Even as I write these words, a cynical voice within me asks doubtfully: “Really, an interstice in the UN mosaic? What happened to the organ grinder’s monkey?” For an ombudsman, cynicism is an occupational hazard. Most visitors to the office don’t come with happy stories, often arriving with anger and frustration. Sometimes, I find it hard to resist the tide of scepticism that accompanies each visitor. Yet, I have witnessed my ombudsman colleagues around the world maintain their optimism and idealism. While I cannot definitely explain why, I believe that it stems from a belief in the institution that we serve and the people that are drawn to the profession, as well as the power of helping others in their efforts to connect.
Informal conflict resolution reframes contentious dispute as a mutual problem. This effort to connect often produces outcomes where all parties win. At other times, it aims to transform the quality of the parties’ interaction. In such circumstances, an ombudsman will employ a variety of tools to help the parties. He or she will allow the parties to define the problems and goals in their own terms, and supports the parties in deciding how to settle a dispute by mobilising their own resources to achieve their goals. Above all, an ombudsman provides the parties with a non-threatening opportunity to humanise themselves to one another. Parties often discover that in such a forum they can express some degree of concern for one another, despite their disagreement.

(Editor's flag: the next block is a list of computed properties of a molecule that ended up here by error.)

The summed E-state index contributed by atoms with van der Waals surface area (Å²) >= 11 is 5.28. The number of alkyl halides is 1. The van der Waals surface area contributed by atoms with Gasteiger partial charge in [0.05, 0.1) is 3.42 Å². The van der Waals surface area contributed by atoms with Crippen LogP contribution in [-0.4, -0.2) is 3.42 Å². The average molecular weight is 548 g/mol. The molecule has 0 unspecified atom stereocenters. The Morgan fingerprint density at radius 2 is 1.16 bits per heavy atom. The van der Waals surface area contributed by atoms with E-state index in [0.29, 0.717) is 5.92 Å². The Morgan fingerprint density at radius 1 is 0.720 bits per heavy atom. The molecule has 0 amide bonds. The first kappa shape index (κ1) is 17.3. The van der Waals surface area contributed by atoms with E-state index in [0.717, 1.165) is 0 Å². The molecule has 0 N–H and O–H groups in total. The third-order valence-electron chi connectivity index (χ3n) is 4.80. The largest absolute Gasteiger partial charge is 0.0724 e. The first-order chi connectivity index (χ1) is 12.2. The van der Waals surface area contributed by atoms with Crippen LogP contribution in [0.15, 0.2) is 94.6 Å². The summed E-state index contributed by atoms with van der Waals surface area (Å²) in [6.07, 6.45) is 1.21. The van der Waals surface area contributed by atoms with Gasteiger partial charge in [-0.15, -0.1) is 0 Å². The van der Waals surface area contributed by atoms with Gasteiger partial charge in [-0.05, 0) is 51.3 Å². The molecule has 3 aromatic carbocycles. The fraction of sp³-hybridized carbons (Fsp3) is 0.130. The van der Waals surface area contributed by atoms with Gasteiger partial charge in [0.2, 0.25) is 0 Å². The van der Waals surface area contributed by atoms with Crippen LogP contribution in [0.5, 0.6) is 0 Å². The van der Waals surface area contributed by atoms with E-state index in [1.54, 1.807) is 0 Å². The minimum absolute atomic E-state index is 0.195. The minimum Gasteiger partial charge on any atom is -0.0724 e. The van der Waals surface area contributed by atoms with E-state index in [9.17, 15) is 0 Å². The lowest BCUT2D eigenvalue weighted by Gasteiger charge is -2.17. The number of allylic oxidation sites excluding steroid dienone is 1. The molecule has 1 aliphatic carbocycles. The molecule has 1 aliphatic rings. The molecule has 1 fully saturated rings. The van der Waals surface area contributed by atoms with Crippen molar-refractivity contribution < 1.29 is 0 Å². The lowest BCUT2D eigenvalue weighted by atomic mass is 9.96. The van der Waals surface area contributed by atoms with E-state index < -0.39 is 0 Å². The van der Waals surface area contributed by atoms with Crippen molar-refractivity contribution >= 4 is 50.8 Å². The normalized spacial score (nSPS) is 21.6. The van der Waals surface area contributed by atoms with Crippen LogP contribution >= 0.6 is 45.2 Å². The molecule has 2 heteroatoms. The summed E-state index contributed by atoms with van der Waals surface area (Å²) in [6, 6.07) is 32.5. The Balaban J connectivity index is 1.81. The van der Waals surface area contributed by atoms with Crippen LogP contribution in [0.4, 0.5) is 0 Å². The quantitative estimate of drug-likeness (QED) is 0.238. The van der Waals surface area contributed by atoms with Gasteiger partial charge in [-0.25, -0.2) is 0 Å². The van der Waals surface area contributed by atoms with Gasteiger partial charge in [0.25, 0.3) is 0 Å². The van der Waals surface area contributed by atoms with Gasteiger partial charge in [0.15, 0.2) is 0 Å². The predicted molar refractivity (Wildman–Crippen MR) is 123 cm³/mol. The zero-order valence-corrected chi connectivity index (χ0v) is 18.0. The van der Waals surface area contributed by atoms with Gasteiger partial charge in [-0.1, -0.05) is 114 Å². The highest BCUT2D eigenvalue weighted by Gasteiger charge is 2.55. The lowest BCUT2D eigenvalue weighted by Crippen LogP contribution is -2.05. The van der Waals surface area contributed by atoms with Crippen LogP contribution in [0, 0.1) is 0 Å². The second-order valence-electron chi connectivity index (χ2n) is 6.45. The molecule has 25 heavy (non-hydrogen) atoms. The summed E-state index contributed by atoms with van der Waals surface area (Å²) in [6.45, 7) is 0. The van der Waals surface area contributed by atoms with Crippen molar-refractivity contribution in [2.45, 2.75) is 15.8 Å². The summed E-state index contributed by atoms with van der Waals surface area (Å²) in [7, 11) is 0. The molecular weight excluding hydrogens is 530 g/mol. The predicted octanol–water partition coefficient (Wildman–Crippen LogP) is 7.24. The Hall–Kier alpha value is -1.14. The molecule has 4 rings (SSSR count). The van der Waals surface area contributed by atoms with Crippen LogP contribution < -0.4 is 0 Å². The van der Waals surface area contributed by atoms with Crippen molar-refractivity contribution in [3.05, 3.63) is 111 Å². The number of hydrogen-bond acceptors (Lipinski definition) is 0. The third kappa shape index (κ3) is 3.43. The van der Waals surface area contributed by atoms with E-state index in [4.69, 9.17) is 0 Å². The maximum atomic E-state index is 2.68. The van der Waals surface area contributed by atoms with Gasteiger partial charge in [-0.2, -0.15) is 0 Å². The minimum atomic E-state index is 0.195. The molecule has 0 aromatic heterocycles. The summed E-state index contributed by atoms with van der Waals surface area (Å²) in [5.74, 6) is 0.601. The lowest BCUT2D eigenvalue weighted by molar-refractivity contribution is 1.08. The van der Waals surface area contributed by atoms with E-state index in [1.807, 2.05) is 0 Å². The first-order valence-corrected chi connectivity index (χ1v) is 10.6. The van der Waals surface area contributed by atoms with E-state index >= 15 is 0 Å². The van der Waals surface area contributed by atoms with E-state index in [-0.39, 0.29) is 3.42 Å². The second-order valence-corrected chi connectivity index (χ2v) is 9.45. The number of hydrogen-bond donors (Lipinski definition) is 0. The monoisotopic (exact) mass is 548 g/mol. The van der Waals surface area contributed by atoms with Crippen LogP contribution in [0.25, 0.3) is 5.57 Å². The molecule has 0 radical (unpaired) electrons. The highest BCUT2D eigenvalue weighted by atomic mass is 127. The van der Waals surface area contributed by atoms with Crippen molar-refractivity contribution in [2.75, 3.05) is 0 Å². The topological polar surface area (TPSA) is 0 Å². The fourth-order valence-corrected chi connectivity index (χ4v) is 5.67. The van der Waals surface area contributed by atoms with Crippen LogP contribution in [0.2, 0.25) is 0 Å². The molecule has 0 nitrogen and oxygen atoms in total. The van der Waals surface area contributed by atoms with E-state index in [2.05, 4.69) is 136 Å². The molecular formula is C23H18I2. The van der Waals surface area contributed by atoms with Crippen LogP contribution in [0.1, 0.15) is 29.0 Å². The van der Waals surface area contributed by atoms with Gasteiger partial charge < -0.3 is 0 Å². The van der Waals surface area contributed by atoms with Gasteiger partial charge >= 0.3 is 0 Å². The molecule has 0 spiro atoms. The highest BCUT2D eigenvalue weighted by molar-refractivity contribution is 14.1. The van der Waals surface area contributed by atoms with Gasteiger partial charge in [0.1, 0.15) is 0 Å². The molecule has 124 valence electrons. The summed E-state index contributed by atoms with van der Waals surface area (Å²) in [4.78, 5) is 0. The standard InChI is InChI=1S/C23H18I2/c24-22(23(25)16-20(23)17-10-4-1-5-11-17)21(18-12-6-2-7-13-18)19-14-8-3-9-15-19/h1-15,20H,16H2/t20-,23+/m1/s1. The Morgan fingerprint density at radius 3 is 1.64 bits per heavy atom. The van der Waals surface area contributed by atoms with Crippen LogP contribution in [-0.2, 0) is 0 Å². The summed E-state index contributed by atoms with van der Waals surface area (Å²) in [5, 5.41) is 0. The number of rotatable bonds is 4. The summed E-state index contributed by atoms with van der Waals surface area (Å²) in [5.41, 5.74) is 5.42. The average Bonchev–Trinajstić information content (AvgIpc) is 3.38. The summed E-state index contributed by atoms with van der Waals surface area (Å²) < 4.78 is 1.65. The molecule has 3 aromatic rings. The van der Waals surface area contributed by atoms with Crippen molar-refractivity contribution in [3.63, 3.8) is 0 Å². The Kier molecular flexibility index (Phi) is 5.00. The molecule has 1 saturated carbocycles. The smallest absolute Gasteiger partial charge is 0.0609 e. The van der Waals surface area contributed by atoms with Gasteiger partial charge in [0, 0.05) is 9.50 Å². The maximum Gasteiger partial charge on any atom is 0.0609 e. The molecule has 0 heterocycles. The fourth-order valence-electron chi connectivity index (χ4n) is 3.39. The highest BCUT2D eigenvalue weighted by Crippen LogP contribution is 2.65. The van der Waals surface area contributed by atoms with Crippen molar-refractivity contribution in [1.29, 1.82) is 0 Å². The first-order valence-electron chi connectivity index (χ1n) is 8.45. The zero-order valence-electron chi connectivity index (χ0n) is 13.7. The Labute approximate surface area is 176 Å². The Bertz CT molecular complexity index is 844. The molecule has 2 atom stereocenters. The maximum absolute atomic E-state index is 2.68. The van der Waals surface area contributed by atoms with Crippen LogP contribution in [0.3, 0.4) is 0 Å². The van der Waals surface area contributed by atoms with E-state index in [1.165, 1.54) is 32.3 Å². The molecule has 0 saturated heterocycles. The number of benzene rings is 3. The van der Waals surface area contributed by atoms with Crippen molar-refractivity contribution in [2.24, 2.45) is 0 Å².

Having trained and worked as a lawyer, I have immersed myself in adversarial processes for significant parts of my professional life. This immersion influenced the way in which I viewed the world. Through this prism, the world consists of dogmatic polarities: right and wrong, or winners and losers. I suspect that many readers share this world view.
The almost two decades working as an ombudsman, however, have shifted my perspective. While perhaps not a dramatic shift, it has, none the less, been significant. Over the course of the last few years, I have seen that the world does not have to consist solely of polarities.
A desire to win or a fear of losing persist at the beginning of all disputes. It has surprised me, however, how willing parties in dispute have been to to move away from their stance as adversaries when presented with a safe and appropriate forum. Even though each party in a conflict initially has a different perception of what happened, who is responsible, and why, I have seen parties abandon entrenched positions and try to solve their relationship problems. Such transformation has not happened in every case, but it has happened enough. Enough to illustrate that instinctual reactions such as aggression and anger do not always dictate our subsequent choices.
Today, I see that transformation and reconciliation are always a possibility. At the beginning of every case, with this in mind, I strive to adhere to the idealism of our office, while acknowledging the cynicism that accompanies conflict.